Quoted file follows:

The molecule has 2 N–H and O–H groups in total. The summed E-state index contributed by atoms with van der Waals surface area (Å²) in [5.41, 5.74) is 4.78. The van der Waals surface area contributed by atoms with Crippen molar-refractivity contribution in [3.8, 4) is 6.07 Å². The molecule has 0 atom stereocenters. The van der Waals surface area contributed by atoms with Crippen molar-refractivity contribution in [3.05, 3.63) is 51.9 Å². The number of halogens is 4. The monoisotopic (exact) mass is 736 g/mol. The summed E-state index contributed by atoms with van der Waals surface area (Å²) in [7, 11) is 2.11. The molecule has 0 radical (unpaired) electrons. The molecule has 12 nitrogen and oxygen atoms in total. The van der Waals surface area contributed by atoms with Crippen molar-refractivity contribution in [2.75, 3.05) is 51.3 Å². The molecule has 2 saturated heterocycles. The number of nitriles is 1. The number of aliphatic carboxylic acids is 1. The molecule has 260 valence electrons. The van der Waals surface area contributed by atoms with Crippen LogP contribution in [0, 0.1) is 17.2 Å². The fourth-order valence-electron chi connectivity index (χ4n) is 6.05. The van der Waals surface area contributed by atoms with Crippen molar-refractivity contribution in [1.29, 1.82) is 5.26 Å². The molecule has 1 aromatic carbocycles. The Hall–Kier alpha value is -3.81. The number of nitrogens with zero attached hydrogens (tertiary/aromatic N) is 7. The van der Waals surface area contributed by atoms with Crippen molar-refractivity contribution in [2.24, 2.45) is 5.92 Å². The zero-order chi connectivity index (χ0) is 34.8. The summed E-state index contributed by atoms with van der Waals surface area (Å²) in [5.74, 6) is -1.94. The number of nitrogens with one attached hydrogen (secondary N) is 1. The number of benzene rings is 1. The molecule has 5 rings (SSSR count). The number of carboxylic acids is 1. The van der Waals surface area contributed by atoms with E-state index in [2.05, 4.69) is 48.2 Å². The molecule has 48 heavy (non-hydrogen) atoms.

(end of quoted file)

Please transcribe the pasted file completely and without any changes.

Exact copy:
The molecule has 2 N–H and O–H groups in total. The summed E-state index contributed by atoms with van der Waals surface area (Å²) in [5.41, 5.74) is 4.78. The van der Waals surface area contributed by atoms with Crippen molar-refractivity contribution in [3.8, 4) is 6.07 Å². The molecule has 0 atom stereocenters. The van der Waals surface area contributed by atoms with Crippen molar-refractivity contribution in [3.05, 3.63) is 51.9 Å². The number of halogens is 4. The monoisotopic (exact) mass is 736 g/mol. The summed E-state index contributed by atoms with van der Waals surface area (Å²) in [7, 11) is 2.11. The molecule has 0 radical (unpaired) electrons. The molecule has 12 nitrogen and oxygen atoms in total. The van der Waals surface area contributed by atoms with Crippen molar-refractivity contribution in [2.75, 3.05) is 51.3 Å². The molecule has 2 saturated heterocycles. The number of nitriles is 1. The number of aliphatic carboxylic acids is 1. The molecule has 260 valence electrons. The van der Waals surface area contributed by atoms with Crippen LogP contribution in [0, 0.1) is 17.2 Å². The fourth-order valence-electron chi connectivity index (χ4n) is 6.05. The van der Waals surface area contributed by atoms with Crippen molar-refractivity contribution in [1.29, 1.82) is 5.26 Å². The molecule has 1 aromatic carbocycles. The Hall–Kier alpha value is -3.81. The number of nitrogens with zero attached hydrogens (tertiary/aromatic N) is 7. The van der Waals surface area contributed by atoms with Crippen molar-refractivity contribution in [2.24, 2.45) is 5.92 Å². The zero-order chi connectivity index (χ0) is 34.8. The summed E-state index contributed by atoms with van der Waals surface area (Å²) in [5.74, 6) is -1.94. The number of nitrogens with one attached hydrogen (secondary N) is 1. The number of benzene rings is 1. The molecule has 5 rings (SSSR count). The number of carboxylic acids is 1. The van der Waals surface area contributed by atoms with E-state index in [2.05, 4.69) is 48.2 Å². The molecule has 48 heavy (non-hydrogen) atoms.